October 14, 2013
BE NYC is almost here!
With onlyday until the conference, GreenHomeNYC is shining the spotlight on the experts who will be making the BE NYC an exceptional industry event!
One of the professionals participating in the conference is Tom Thompson.
Tom Thompson is the Director of Business Development for Advanced Solar Products, Inc. and has over 30 years’ experience in the energy industry. He is active in the renewable energy sector, via his involvement with organizations such as the NY Solar Energy Industries Association (NYSEIA), the NY Solar Energy Society (NYSES), and the Solar Energy Business Association of New England (SEBANE).
In addition to being a lifetime member of NESEA, Tom served as Executive Director of the organization from 1995 to 2000.
Tom is a co-chair of the Renewables and Resilience track with Scott Schultz.
How would you describe your work with Advanced Solar Products, Inc.?
I’m the Business Development Director for Advanced Solar Products, which is one of the oldest and most innovative solar businesses in America. My responsibilities include commercial- and utility-scale photo voltaic development in the Northeast. One of my focuses is seeking out solar projects and client opportunities. The job is a balance between technical and financial objectives, as well as developing connections with people
Can you talk about SEBANE and your involvement with the organization?
The Solar Energy Business Association of New England, or SEBANE, is a business association of solar energy companies whose mission is to promote the use of solar energy and the development of the solar energy industry in our region. This past January, I was asked to serve as Board President.
SEBANE strives to expand and improve the adoption of solar energy. A prominent focus of ours is to remove regulatory barriers and to ensure that renewable energy policies are continuous, contiguous and accessible so that the market can grow effectively. Often government funded projects are one-offs; we need to align incentives to perpetuate growth within the market. SEBANE’s policy initiatives, such as expanding net metering and helping to establish consistent and concise standards for connecting PV systems to the grid, address various ways that renewable energy policies can expand and evolve.
Sustainability is a multi-faceted concept. How does renewable energy fit into the equation?
A professor who taught a course on solar energy told the class that the first thing you have to do is reduce the energy demand. We must always have a focus on building science and energy efficiency. How can we be smarter with the building’s loads? How can we decrease the loads without reducing comfort or performance?
Renewables are the frosting on the cake, with the cake being smart building and grid design.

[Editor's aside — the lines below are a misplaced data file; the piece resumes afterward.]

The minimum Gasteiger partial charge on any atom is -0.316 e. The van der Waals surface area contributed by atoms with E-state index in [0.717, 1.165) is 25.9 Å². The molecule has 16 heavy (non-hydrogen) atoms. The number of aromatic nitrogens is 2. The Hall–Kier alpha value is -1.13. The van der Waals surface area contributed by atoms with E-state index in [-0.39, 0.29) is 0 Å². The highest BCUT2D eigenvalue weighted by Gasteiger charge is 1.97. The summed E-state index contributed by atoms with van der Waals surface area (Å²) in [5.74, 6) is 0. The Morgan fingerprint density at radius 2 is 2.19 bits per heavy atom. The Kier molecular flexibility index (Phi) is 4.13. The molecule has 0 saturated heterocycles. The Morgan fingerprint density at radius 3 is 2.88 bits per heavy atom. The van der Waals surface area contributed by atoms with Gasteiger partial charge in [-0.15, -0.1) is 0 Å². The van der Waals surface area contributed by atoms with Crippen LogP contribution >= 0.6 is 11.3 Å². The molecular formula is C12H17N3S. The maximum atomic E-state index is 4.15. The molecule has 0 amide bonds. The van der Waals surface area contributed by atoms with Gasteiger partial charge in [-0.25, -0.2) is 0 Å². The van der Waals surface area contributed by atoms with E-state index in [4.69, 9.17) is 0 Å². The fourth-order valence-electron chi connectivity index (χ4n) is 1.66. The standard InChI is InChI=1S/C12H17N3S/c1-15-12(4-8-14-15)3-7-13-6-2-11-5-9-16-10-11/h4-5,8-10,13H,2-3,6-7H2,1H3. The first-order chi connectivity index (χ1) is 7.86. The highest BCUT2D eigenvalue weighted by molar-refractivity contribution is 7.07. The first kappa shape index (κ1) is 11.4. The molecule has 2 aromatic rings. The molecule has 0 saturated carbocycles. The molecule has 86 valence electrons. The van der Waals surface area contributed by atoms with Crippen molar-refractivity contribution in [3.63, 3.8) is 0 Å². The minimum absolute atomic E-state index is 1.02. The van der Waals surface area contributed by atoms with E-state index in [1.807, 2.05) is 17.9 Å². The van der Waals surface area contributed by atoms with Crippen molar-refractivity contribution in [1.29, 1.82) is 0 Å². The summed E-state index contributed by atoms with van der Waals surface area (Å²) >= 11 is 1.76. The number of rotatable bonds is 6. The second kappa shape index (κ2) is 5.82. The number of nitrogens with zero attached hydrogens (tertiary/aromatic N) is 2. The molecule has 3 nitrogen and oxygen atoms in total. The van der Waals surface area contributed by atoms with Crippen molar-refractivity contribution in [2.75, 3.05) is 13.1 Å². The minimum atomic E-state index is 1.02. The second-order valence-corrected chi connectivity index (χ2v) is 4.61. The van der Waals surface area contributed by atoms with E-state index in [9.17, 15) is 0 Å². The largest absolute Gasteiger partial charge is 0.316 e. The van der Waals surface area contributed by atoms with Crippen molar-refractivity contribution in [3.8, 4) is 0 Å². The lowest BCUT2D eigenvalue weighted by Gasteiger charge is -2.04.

How long have you been involved with NESEA?
In a nutshell, I attended my first NESEA conference in 1985 when the organization was just over a decade old. In 1995, I started my 5-year tenure as Executive Director for the organization. Today, I’m a lifetime member.
Who are you hoping to see and what are you hoping to learn at BENYC?
The list of presenters at the conference is incredibly robust. I’m looking forward to seeing the smartest people in the industry present on what they know.
One expert in particular is Dr. Richard Perez aka “New York State’s greatest solar resource.” He has done extensive research focused on understanding and effectively utilizing solar energy. One of his initiatives involves employing satellites to assess the amount of sunlight shining on various locations around the world and using this data to create resource maps.
Another compelling area of Richard’s work includes how solar can provide stability and reliability to the grid. When we look at the sun in relation to blackouts due to an overload on the grid, we see that there is a direct relationship between a cause and a solution. During a summer heat wave, the sun is shining, people get hot and they turn on their ACs. At the same time the demand on the grid is at its peak, a clean and viable fuel source is available. The solar energy contributing to the heat wave could be employed to offset the electrical demand on the grid at the time when it’s need most.
Another expert I look forward to seeing is Lyle Rawlings, “the founding father of renewable energy legislation in New Jersey.”Lyle is a trail blazer and a champion for policy promoting the utilization of renewable energy in New Jersey. In particular, Lyle is a supporter of the 80% Renewable Electricity by 2050 initiative that would require the state to not only reduce its overall electric consumption, but to have the majority of its electricity be generated from renewable sources. In addition, Lyle is an innovator when it comes to renewables, building systems and energy storage. He’ll be presenting case studies at the session, Renewables and Resilience: The Perfect Marriage.
Both Richard and Lyle are accomplished individuals working towards creating a sustainable future. I would recommend that anyone interested in learning more about solar and renewables to seek out their sessions.
Why are you excited to attend BE NYC?
Two reasons: 1) To learn. 2) To do business.
With so many different experts speaking at the conference, BE NYC is going to be an incredible opportunity to network personally and to look for business connections.
Anything else you’d like to add?
As a fun fact: Massachusetts is 1/5th the size of New York, but has more solar installed. This is a challenge to New York to catch up!
Interested in learning more? Sign up for the Renewables and Resilience track at BE NYC.
CLICK HERE to register for BE NYC.
For more information on workshop sessions, sponsoring and exhibiting at BENYC, CLICK HERE.
Interview conducted by Katie Schwamb.
To know more about GHNYC’s The Green Spotlight, CLICK HERE!